July 16, 2024
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Rabica, a Cozy Teaneck Trattoria, Has a New Owner

On a cool, rainy day in November, two friends braved the weather to have lunch together at Rabica. “I come for the delicious food and warm service,” said Yocheved Bateman of Teaneck, as she ate her “amazing” spinach ravioli. Elana Winslow, also from Teaneck, agreed as she enjoyed her salmon burger. “There is always a good variety on the menu. It’s a nice, cozy place to meet a friend.”

Rabica is that kind of place: troubles fade away, and wellbeing takes over as you relax with your selection from the extensive menu of sandwiches, pastas, salads, soups and desserts. The food is described on the menu as “fine Italian cuisine.” But “international” would be just as apt a description. The chalav Yisrael dairy menu includes dishes such as French onion soup and Israeli-style shakshuka.

Opened 15 years ago, Rabica has been under the ownership of Yossie Ahronov since the spring. Ahronov said he has always enjoyed being around a kitchen. An Israeli native, he used to cook for his platoon while in the army. When Ahronov retired from the jewelry business 10 years ago, he began to get restless; retirement was not for him. He wanted to do something new, and looked for a restaurant to buy. He loves food and people. And especially he enjoys making people happy with food. He learned that Rabica was available and he went to visit. After talking to customers, he knew this was the right choice for him; everyone told him the food was great.

Ahronov has made some tweaks: freshening up the walls with new bold color and eye-catching food photographs taken by his wife’s daughter-in-law. He added new serving dishes, added mood lighting, and made various other service upgrades. The menu is the same with a few additions, like fried branzino, a whole fish.

The biggest innovation in Rabica is Ahronov himself. A constant presence, he makes sure service is friendly yet efficient. He loves talking to customers and making sure they’re comfortable. He couldn’t resist bringing two pastries over to Bateman and Winslow before their meals arrived. “People need good food; and when they are happy, they come back,” Ahronov said. He encourages customers to tell him if they need anything.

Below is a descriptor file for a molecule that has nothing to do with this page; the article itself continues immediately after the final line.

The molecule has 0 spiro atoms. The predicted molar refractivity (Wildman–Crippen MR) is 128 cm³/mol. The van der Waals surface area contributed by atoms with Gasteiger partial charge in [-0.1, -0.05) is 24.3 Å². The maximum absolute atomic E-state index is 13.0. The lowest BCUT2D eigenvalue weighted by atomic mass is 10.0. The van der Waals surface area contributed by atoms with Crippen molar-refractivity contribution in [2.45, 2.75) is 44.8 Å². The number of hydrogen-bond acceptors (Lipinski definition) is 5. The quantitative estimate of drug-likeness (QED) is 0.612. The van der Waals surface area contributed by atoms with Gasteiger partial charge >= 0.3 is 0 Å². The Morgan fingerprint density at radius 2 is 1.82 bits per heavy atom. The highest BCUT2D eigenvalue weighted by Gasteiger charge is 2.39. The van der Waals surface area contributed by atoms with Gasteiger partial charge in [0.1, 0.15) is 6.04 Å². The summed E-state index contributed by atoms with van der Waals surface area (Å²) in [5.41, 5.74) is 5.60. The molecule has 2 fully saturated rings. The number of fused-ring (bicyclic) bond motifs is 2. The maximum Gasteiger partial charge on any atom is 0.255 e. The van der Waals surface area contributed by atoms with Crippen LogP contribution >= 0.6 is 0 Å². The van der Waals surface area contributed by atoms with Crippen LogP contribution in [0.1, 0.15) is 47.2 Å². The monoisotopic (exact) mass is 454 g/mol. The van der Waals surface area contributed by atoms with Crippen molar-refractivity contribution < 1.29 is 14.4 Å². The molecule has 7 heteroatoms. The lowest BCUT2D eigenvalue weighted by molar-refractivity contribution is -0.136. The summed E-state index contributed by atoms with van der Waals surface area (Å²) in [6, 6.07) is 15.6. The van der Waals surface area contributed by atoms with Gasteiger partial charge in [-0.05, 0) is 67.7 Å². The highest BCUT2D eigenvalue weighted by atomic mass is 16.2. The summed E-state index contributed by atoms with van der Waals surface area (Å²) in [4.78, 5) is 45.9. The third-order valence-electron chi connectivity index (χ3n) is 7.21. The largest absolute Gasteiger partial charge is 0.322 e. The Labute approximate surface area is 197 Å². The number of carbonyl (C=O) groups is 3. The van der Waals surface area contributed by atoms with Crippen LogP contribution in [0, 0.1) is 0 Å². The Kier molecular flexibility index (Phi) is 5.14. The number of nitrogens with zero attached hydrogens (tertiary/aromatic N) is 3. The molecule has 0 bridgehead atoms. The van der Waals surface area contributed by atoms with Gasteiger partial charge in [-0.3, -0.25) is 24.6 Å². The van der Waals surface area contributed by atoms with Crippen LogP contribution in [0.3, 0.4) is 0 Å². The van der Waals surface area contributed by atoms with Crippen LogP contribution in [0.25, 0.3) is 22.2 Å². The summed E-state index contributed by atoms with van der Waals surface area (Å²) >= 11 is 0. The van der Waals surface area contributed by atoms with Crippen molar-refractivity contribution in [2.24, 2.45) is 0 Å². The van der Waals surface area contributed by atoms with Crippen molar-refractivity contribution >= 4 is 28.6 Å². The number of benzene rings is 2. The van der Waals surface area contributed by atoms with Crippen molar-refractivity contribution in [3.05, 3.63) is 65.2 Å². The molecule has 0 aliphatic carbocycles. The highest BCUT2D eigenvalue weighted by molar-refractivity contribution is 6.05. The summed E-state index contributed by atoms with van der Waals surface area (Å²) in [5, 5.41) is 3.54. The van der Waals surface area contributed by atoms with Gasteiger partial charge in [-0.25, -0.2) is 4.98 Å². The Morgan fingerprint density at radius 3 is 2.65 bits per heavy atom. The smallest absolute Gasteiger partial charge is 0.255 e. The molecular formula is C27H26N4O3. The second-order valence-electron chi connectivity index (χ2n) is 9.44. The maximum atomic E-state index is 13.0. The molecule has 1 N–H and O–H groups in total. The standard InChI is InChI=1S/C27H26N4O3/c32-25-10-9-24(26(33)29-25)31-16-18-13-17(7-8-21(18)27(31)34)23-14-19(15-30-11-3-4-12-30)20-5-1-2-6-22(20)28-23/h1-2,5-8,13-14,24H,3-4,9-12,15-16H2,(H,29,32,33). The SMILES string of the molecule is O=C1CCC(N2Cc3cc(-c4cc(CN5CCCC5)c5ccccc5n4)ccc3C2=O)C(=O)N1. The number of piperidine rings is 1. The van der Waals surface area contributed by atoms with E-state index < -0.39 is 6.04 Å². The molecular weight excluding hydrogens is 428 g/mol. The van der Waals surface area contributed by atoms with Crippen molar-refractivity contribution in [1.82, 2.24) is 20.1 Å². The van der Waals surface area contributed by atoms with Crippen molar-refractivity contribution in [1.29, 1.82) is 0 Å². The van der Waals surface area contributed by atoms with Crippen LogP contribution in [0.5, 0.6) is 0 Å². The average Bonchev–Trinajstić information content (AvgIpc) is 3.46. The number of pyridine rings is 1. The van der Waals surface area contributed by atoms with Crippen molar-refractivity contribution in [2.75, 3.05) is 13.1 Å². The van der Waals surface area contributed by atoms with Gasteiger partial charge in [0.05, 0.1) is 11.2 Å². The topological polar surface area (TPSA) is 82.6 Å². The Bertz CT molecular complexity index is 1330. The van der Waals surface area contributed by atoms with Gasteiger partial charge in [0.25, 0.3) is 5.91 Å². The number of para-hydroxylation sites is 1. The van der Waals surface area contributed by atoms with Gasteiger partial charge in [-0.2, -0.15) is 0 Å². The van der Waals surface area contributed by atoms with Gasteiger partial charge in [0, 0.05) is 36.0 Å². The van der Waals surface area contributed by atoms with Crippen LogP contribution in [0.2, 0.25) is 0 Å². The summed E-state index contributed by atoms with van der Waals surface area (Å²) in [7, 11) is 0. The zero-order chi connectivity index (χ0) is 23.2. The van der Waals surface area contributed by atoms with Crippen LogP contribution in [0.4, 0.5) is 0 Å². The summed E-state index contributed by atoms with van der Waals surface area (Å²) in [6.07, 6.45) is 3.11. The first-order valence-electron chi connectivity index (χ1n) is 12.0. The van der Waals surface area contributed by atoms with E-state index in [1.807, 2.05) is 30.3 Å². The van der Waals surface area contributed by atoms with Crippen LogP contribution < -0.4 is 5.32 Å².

“If you have any complaints, don’t be embarrassed to tell me; I want to correct them,” he advises. “But don’t be a nudnik,” he laughs. Ahronov cleared up a pressing question for those of us who are well acquainted with the restaurant. The name is derived from Arabica, an African type of quality coffee, and pronounced ‘Ra Bee Ka.’

Last week I had lunch with a friend at Rabica. We shared a Greek salad and a grilled veggie and mozzarella sandwich with fries. The server graciously split our order in the kitchen, which was greatly appreciated. The Greek salad was a well-executed classic with a generous portion of feta cheese and tangy vinaigrette dressing. The sandwich was served on Italian bread, perfectly crisp on the outside and soft on the inside. Seasoned eggplant and zucchini contrasted nicely with piquant grilled red peppers; melted mozzarella is always delightfully comforting. The shoestring-style fries were crisp and lightly salted with just the right amount of chewiness. Good fries are not to be taken for granted. We ended our meal with a latte that had skim milk foamed to a whipped cream-like texture and a taste to match.

Rabica, under supervision of the RCBC, is located at 192A West Englewood Avenue in Teaneck, and is open for lunch, dinner and an hour after Shabbos. Groups are welcome during regular hours and for private events by pre-arrangement. Rabica does not charge a separate group rental fee. For Rabica’s complete menu, hours and directions, visit www.rabicafe.com.

By Bracha Schwartz

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